CNU's Rainwater-in-Context Initiative Subcommittee Reviews LEED-ND Rainwater Management Credit

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December 17, 2010

With LEED for Neighborhood Development up for another round of public comment, the CNU Rainwater-in-Context initiative took another look at both the Stormwater Management credit and the 2009 position statement that was drafted by this same committee. Following a point-by-point review, we have determined that the LEED-ND Stormwater Credit (GIBc8) continues to lack methodological rigor and may not adequately support the development patterns that are best for watershed health. Please note that there is a name change proposed to the credit, from Stormwater Management to Rainwater Management.

The philosophy of LEED-ND is that compact development works by orchestrating the design elements of the public and private realms to use and conserve land more effectively and efficiently. This concept extends to rainwater management, and can help reform the current requirements for site-by-site BMPs. Lot-level standards alone deliver lower overall performance than holistically-planned shared systems at the community or watershed scale.

Today’s most advanced stormwater policies for BMPs in constrained environments seek to obtain as much onsite management as is feasible, with shared solutions covering the rest. The beauty of LEED-ND is that shared solutions (like shared parking, landscaping, parks, etc.) may be planned ahead of time. Unfortunately, the draft stormwater credit does not address this potential.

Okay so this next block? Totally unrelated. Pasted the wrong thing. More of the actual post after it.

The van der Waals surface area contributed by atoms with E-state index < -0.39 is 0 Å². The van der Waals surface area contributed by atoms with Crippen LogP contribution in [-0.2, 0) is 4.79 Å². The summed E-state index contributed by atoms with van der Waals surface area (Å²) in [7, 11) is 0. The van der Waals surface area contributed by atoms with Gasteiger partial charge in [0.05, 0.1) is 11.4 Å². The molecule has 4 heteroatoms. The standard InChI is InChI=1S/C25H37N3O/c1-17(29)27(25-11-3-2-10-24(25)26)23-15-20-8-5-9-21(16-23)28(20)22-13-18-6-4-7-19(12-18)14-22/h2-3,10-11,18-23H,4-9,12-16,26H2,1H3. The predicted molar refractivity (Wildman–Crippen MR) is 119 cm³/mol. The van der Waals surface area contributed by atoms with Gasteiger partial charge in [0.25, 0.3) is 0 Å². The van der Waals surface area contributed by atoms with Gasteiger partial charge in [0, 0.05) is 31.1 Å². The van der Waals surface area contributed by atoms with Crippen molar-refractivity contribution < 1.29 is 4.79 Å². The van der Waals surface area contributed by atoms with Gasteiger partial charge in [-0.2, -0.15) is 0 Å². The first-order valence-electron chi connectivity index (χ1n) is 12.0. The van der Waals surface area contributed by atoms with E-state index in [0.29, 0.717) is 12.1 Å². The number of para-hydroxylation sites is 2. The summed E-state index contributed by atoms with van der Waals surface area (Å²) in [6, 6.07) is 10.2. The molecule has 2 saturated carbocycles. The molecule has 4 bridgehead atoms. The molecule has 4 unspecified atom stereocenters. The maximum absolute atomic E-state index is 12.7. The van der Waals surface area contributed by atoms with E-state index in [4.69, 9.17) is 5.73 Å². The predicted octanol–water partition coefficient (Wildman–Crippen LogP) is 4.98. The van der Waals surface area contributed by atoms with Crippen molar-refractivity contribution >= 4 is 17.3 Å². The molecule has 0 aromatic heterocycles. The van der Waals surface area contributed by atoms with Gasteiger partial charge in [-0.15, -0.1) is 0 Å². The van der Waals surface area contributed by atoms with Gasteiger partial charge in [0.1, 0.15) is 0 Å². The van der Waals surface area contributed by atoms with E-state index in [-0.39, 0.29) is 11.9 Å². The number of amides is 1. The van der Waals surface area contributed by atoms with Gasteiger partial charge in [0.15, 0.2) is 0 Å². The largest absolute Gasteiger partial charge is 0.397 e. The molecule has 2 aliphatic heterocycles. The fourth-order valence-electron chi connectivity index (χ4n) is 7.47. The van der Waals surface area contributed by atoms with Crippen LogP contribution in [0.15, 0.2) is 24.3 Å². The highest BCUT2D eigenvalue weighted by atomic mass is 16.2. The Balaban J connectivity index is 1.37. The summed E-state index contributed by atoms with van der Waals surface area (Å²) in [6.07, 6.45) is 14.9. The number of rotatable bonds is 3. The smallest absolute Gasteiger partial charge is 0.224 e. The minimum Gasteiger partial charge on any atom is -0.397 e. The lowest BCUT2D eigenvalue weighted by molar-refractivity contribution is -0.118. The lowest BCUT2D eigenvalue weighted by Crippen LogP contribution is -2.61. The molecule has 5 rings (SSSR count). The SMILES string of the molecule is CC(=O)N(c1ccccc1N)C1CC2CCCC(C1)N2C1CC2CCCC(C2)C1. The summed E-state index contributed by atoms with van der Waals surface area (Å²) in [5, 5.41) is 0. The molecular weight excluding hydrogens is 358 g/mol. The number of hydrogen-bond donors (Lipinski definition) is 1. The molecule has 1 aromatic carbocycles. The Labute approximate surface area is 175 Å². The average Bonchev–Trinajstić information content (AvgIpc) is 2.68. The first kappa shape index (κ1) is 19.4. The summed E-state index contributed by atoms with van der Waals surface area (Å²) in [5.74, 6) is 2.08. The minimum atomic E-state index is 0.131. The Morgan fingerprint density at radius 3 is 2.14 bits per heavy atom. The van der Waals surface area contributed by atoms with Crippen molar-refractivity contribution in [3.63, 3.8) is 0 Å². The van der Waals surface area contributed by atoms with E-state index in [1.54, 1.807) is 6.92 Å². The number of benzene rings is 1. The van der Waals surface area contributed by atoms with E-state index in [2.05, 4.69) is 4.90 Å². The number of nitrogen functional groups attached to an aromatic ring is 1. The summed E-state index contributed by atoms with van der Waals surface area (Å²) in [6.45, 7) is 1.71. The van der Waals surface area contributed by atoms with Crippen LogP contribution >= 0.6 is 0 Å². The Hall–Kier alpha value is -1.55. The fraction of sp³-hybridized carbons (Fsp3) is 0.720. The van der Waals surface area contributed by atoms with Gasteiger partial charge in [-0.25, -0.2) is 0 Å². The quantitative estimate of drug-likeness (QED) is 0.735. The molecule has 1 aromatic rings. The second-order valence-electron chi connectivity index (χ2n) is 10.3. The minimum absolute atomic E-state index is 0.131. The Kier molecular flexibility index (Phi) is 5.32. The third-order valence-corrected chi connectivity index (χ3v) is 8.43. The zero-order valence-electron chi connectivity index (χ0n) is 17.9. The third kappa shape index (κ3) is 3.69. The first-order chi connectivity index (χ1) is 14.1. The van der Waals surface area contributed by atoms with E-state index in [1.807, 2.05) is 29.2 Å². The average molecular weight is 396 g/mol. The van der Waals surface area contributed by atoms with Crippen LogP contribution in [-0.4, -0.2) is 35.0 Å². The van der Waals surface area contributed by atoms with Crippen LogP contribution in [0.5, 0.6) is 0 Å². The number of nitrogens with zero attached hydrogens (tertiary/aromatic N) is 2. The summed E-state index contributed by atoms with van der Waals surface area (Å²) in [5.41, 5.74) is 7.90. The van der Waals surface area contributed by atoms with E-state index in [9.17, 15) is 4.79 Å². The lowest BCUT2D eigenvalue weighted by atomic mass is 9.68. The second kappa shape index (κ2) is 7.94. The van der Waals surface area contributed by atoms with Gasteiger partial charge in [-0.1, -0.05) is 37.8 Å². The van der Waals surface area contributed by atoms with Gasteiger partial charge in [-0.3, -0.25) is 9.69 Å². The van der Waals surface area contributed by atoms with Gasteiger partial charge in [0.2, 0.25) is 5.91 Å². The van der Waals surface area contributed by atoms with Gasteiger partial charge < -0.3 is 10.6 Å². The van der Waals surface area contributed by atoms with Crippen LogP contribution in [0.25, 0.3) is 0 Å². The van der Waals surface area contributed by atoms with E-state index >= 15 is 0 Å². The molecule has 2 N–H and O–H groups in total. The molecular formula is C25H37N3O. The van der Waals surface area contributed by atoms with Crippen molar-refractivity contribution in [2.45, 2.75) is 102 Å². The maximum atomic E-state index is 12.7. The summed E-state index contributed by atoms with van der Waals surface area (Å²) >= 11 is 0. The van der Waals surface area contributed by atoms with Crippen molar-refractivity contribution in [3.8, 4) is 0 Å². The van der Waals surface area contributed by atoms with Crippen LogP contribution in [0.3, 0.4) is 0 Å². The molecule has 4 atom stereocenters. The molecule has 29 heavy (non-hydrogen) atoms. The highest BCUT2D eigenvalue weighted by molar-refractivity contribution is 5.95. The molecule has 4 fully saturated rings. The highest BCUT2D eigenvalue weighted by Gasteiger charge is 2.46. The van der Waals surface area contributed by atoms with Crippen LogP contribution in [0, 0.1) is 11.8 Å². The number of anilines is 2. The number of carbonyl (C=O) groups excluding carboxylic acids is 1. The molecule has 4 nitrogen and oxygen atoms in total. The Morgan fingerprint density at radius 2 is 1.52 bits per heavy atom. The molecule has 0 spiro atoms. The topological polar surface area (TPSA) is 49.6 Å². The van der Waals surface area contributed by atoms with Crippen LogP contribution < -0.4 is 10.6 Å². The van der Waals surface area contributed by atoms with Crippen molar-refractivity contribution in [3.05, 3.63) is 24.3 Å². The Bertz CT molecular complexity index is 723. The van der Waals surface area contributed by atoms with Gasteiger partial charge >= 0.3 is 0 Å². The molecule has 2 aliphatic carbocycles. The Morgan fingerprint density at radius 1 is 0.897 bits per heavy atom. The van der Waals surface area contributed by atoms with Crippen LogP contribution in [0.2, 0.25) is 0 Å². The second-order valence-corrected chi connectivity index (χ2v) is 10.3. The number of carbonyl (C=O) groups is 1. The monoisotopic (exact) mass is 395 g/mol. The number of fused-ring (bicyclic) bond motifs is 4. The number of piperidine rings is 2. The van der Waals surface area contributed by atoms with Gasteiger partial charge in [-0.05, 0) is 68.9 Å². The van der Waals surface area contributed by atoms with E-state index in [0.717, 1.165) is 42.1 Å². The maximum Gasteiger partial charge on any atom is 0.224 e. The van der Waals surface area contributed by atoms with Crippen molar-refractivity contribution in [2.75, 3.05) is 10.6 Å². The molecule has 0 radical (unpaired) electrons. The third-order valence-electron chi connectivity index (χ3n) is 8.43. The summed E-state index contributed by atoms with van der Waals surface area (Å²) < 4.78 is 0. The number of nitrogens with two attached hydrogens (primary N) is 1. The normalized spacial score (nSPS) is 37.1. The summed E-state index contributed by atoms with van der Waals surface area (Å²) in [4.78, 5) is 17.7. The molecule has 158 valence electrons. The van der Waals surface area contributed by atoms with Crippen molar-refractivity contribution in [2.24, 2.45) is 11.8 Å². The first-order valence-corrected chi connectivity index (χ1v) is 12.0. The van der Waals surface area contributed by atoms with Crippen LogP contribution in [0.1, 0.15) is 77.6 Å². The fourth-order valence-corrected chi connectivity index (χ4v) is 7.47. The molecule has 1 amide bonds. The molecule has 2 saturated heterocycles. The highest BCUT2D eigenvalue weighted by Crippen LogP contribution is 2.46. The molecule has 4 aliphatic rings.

We should note that many permitting authorities actually express disfavor for shared solutions, so it is essential that USGBC signal that the ultimate client is the watershed. If shared solutions ultimately deliver better performance, the watershed, not ease of permit administration, should be the driver.

The critiques and recommendations of the task force are as follows:

1) Shared Practices should be recognized throughout LEED rating systems, not just LEED for Retail. LEED for Retail allows the credit requirement to be met by using a centralized approach in projects that are part of a multi-tenant complex. It is recognizing that a shop built within a mall or retail complex may not be able to install onsite Low Impact Design measures. There is no reason this allowance should be limited to retail. Any land use may have similar constraints if the site is compactly and densely developed.

Recommendation: LEED rating systems should credit offsite rainwater management if it is part of a district, small-area, or master plan.

2) Intent fails to recognize the watershed scale. In 2009, we noted that the intent was divorced from reality because restoration of urban watersheds to pre-development hydrological conditions would entail removing all water-related infrastructure from urban areas. Additionally, the intent fails to recognize the watershed-scale stormwater benefits of good urbanism, and therefore encourages suburban sprawl. The proposed change to the intent does nothing to address these concerns.

Current Language: To reduce pollution and hydrologic instability from stormwater, reduce flooding, promote aquifer recharge, and improve water quality by emulating natural hydrologic conditions.

Proposed Language: To restore or maintain the natural hydrology and water balance of the site based on historical conditions and undeveloped ecosystems in the region.

Recommendation: Revise the intent to the following: To improve watershed catchment areas by using natural or historical hydrologic conditions as benchmarks.

This reinforces the focus on the watershed and allows the applicant to prioritize the biggest problems and utilize a variety of mitigation options.